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NAACP v. DOTHARD

January 5, 1974

NAACP, Plaintiff, Phillip Paradise, Jr., Individually and on behalf of the class similarly situated, Intervening Plaintiff, United States of America, Plaintiff and Amicus Curiae,
v.
E. C. DOTHARD, as Director of the Alabama Department of Public Safety, his agents, assigns, and successors in office; et al., Defendants


Johnson, Chief Judge.


The opinion of the court was delivered by: JOHNSON

JOHNSON, Chief Judge.

 This action was originally brought by the National Association for the Advancement of Colored People on behalf of its members and all similarly situated Negroes in the State of Alabama. The complaint alleged that defendant Allen, as Director of the Alabama Department of Public Safety, *fn1" and defendant Frazer, as Personnel Director of the Alabama Personnel Department, have followed the continuous and pervasive pattern and practice of excluding Negroes from employment in the Alabama Department of Public Safety. On February 10, 1972, this Court filed its Findings of Fact and Conclusions of Law, setting them forth in a Memorandum Opinion entered that date, 340 F. Supp. 703, which found that defendants had engaged in a continuous pattern and practice of discrimination in hiring in the Alabama Department of Public Safety, both as to troopers and supporting personnel. In an effort to remedy the continuing effects of this discrimination and in an effort to eliminate the effects of past discriminatory practices, the Court ordered defendants to fill fifty (50) percent of future vacancies in trooper and support positions with qualified blacks until such time as the jobs were filled by blacks in a ratio of approximately twenty-five (25) percent. *fn2"

 The defendants filed a timely notice of appeal from this Court's order and also moved for a stay pending the outcome of the appeal. On March 16, 1972, this Court denied a stay pending appeal.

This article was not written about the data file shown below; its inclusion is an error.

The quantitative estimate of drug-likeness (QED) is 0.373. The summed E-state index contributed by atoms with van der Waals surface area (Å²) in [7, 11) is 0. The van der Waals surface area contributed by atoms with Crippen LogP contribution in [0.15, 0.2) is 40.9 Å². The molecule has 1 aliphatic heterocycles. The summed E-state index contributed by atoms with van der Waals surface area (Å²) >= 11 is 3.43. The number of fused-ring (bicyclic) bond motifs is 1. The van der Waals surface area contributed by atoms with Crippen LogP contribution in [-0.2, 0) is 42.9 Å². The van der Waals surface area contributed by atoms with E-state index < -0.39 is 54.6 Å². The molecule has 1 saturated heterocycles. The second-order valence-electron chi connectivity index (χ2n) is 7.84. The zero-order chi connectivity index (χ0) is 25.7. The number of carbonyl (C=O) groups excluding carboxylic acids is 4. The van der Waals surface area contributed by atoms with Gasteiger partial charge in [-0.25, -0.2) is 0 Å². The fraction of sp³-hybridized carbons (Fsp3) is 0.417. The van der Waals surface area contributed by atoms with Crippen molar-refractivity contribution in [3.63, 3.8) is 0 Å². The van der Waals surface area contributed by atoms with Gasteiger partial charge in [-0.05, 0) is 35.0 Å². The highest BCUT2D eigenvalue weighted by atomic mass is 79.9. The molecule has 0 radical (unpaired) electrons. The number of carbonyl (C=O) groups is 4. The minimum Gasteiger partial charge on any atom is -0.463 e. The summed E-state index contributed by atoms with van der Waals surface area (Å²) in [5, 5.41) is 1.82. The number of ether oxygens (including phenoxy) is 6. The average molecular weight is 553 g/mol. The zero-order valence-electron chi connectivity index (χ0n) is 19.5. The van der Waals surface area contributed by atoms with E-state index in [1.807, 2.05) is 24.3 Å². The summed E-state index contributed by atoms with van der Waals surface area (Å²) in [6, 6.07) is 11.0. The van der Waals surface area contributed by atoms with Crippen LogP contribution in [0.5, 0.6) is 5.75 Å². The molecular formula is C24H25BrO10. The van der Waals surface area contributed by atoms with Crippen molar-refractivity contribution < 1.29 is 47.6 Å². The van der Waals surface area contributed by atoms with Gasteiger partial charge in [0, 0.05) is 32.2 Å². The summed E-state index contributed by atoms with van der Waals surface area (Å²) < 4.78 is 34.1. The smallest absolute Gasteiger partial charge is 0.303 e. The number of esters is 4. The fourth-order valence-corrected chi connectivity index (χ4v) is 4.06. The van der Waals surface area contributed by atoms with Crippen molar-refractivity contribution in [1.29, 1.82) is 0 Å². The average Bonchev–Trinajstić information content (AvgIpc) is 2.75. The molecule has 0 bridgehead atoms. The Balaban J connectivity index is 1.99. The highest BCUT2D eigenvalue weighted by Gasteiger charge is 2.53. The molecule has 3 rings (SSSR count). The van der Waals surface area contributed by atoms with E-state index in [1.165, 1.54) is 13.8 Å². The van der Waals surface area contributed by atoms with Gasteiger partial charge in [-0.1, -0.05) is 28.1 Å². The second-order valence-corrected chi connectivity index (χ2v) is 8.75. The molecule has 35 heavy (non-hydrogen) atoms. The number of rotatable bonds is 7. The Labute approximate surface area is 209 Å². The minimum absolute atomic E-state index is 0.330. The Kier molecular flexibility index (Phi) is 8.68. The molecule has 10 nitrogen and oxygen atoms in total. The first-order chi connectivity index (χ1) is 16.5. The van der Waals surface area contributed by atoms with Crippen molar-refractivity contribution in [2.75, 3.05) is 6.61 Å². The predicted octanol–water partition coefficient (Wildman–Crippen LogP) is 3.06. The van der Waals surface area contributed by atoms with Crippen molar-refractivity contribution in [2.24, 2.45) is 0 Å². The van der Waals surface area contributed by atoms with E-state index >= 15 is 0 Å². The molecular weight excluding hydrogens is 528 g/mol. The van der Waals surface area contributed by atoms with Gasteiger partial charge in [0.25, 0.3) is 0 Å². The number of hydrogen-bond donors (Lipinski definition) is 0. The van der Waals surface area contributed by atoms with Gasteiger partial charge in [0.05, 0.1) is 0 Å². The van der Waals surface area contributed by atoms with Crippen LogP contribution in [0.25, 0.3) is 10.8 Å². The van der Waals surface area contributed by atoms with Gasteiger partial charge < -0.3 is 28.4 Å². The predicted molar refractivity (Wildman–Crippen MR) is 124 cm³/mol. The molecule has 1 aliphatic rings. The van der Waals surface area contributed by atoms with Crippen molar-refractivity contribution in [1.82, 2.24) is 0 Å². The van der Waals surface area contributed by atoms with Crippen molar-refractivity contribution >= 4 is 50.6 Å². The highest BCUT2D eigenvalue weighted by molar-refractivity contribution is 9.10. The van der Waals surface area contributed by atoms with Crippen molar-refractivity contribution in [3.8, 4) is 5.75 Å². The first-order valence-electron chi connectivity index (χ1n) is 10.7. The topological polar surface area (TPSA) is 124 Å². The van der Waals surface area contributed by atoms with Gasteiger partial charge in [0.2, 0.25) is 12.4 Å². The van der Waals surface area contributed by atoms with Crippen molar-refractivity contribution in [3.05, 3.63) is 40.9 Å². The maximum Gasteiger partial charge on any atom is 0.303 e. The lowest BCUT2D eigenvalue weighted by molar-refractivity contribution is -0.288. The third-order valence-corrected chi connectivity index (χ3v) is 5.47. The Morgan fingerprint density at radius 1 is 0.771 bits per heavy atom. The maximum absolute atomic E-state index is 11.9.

On November 12, 1973, the panel of the Court of Appeals for the Fifth Circuit, to which this case has been assigned, entered an order providing that

 
. . . the record in this cause should now be supplemented and the district court should be accorded the opportunity to reconsider its decree in the light of current information.

 The panel directed the parties to prepare and file a stipulation reflecting certain data and also directed this Court to

 
. . . reconsider any portion of its decree as the same would now apply to future employment practices. The district court shall augment the record on file in this court with copies of the required stipulation and with appropriate evidence of the [district] court's action or decision to allow present decree to remain unaltered.

 To implement the order of the Fifth Circuit's panel, this Court ordered the parties to submit the stipulation required by the Fifth Circuit panel within ten days. The parties were also given thirty days to "elicit evidence relevant to this Court's reconsideration of its decree of February 10, 1972, as the same applies to future employment practices by the defendants." *fn3"